6 Wicked Ways To Drink, Pair & Cook with Whisky; The Johhnie Walker Tasting at ITC Maratha

Whisky and kebabs on a chilly evening, ahh! That’s what makes winter worth the wait. Few close friends, a dinner with colleagues or just an evening in front of the television calls for a drink, and in India we like to drink whisky. Not just any whisky, Scotch whisky. So I decided to bring in the season of celebrations with a Johhnie Walker whisky tasting at ITC Maratha, Mumbai. The whisky was paired with food from China and food from Japan by Chefs at the Pan Asian restaurant for China Japan debate on a plate.

More than wine, whisky is something we already know and love. In fact one of our prominent politicial leaders carries around his bottle of Johhnie Walker Black Label wherever he goes to dine! I know so many of my friends, even my father’s friends who like to stick to their favourite brand of whisky wherever they go. It is safe to say that whisky has been in my blood for generations. If you too love the flavour of whisky, here are 6 ways to enjoy whisky in every way. Drink, pair & cook with whisky!

1)   Cocktails

It’s not easy being the guy everyone wants to party with! Have fun being the bartender this season and mix some charming new drinks. Classics like Rob Roy are made with vermouth, angostura bitters and Scotch whisky, or Whisky Sour (Whiskey with an E*) with lemon juice and sugar have always been on the list, why not come up with new custom-made classics for your party this season.

Here is something that you could try. Adding a theme to the cocktails, like tropical, Spanish or Japanese flavours. Here’s how Johhnie Walker made their cocktails borrowing some ingredients from the Oriental kitchen.  We were welcomed with two interesting cocktails made with Johhnie Walker Black Label. The Rising Sun cocktail with a mélange of sweet, sour and spicy Japanese and Chinese flavours like wasabi and pomegranate made it very suitable for the Indian palate, it had the charm and excitement of a paani puri. The other cocktail was one called the Mao’s Tipple served in a Martini glass and made with Oolong tea and Sichuan Pepper syrup flavours.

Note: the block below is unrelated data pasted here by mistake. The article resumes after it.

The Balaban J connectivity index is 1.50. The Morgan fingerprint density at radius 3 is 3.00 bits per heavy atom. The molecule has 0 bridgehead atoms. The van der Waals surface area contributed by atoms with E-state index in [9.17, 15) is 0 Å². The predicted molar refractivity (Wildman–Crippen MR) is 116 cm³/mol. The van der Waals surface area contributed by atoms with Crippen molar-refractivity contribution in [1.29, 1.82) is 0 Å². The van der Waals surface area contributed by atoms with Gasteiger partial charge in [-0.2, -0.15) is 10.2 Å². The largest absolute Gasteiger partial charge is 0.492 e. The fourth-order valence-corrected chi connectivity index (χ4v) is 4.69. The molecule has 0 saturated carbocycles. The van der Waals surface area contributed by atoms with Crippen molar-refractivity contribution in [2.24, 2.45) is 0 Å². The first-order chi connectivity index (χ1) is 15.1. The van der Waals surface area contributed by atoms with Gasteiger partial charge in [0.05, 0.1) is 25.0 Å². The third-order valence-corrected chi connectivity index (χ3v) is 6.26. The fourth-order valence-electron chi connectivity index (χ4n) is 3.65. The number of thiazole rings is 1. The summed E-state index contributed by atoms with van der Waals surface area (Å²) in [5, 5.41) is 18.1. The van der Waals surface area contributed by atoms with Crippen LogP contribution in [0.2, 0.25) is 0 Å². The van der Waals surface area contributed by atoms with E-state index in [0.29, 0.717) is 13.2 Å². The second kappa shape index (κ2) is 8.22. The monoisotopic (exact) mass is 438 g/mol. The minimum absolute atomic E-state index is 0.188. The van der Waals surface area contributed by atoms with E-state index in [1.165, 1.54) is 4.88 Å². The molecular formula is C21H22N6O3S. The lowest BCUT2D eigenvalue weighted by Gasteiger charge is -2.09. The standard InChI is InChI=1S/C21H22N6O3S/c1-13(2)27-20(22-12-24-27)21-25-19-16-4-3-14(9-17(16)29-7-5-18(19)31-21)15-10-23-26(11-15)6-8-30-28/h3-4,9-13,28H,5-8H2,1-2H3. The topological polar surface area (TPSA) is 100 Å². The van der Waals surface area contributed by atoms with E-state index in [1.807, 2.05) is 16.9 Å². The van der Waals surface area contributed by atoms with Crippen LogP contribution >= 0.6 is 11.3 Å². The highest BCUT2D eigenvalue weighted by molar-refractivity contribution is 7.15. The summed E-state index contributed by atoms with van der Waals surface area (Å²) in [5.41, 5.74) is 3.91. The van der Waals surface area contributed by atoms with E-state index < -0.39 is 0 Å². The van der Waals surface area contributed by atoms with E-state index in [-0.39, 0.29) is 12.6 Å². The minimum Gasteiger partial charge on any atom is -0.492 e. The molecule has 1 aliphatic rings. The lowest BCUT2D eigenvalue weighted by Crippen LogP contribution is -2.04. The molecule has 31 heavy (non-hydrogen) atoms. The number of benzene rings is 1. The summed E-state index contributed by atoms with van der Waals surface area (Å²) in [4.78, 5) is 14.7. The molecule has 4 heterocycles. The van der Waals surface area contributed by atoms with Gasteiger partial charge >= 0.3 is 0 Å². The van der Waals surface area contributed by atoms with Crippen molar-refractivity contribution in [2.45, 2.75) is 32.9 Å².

If you want to try them out with Johhnie Walker Black Label at Home, here is how you can make them

Oriental Flavoured Cocktails

Rising Sun

Johnnie Walker Black Label – 45ml

Fresh Lime Juice – 20ml

Pomegranate syrup / Grenadine syrup – 15ml

*Soy and wasabi mix – 5ml

Fresh Egg white – 10ml

Shake all ingredients well and strain into a glass filled with ice. Garnish with a side of Japanese pickled ginger.

* Soy and Wasabi mix –

Combine equal parts by weight of light soy sauce and grated wasabi root / paste and Mirin (optional). Eg. 100gms soy to 100gms wasabi to 100gms mirin.

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Mao’s Tipple

Johnnie Walker Black Label – 45ml

*Oolong Tea and Szechuan pepper syrup – 15ml

Sweet vermouth – 20ml

Stir all ingredients well and serve in a chilled cocktail glass. Garnish with a light sprinkle of oolong tea leaves and cracked sichuan pepper.